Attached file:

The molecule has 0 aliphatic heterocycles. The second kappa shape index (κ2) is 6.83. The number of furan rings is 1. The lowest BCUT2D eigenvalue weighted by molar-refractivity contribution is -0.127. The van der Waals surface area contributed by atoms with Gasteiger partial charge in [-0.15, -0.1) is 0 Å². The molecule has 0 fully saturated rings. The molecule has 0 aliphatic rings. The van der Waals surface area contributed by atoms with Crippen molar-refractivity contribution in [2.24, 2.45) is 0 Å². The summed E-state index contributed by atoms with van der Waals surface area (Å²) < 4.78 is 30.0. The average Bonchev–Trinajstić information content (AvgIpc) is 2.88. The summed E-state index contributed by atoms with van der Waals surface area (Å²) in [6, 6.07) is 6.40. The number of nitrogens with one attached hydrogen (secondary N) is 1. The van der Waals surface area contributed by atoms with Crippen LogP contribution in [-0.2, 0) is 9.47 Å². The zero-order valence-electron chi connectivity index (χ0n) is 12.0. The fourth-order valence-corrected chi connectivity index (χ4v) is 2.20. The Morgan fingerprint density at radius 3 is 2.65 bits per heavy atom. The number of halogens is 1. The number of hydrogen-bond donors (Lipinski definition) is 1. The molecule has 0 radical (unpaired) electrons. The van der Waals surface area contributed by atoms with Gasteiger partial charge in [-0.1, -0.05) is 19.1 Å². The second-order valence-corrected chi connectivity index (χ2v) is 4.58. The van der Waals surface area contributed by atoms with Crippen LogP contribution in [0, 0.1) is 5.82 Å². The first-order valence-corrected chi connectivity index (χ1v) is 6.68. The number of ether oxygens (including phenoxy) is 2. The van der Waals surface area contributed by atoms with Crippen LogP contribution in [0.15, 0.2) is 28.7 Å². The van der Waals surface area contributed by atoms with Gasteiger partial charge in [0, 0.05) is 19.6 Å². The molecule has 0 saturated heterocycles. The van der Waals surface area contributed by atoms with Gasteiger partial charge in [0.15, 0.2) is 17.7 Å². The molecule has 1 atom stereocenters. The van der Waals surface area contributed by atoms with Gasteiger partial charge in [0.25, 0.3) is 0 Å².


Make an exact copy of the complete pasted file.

The molecule has 0 aliphatic heterocycles. The second kappa shape index (κ2) is 6.83. The number of furan rings is 1. The lowest BCUT2D eigenvalue weighted by molar-refractivity contribution is -0.127. The van der Waals surface area contributed by atoms with Gasteiger partial charge in [-0.15, -0.1) is 0 Å². The molecule has 0 fully saturated rings. The molecule has 0 aliphatic rings. The van der Waals surface area contributed by atoms with Crippen molar-refractivity contribution in [2.24, 2.45) is 0 Å². The summed E-state index contributed by atoms with van der Waals surface area (Å²) < 4.78 is 30.0. The average Bonchev–Trinajstić information content (AvgIpc) is 2.88. The summed E-state index contributed by atoms with van der Waals surface area (Å²) in [6, 6.07) is 6.40. The number of nitrogens with one attached hydrogen (secondary N) is 1. The van der Waals surface area contributed by atoms with Crippen LogP contribution in [-0.2, 0) is 9.47 Å². The zero-order valence-electron chi connectivity index (χ0n) is 12.0. The fourth-order valence-corrected chi connectivity index (χ4v) is 2.20. The Morgan fingerprint density at radius 3 is 2.65 bits per heavy atom. The number of halogens is 1. The number of hydrogen-bond donors (Lipinski definition) is 1. The molecule has 0 radical (unpaired) electrons. The van der Waals surface area contributed by atoms with Gasteiger partial charge in [-0.1, -0.05) is 19.1 Å². The second-order valence-corrected chi connectivity index (χ2v) is 4.58. The van der Waals surface area contributed by atoms with Crippen LogP contribution in [0, 0.1) is 5.82 Å². The first-order valence-corrected chi connectivity index (χ1v) is 6.68. The number of ether oxygens (including phenoxy) is 2. The van der Waals surface area contributed by atoms with Crippen LogP contribution in [0.15, 0.2) is 28.7 Å². The van der Waals surface area contributed by atoms with Gasteiger partial charge in [0, 0.05) is 19.6 Å². The molecule has 0 saturated heterocycles. The van der Waals surface area contributed by atoms with Gasteiger partial charge in [0.15, 0.2) is 17.7 Å². The molecule has 1 atom stereocenters. The van der Waals surface area contributed by atoms with Gasteiger partial charge in [0.25, 0.3) is 0 Å².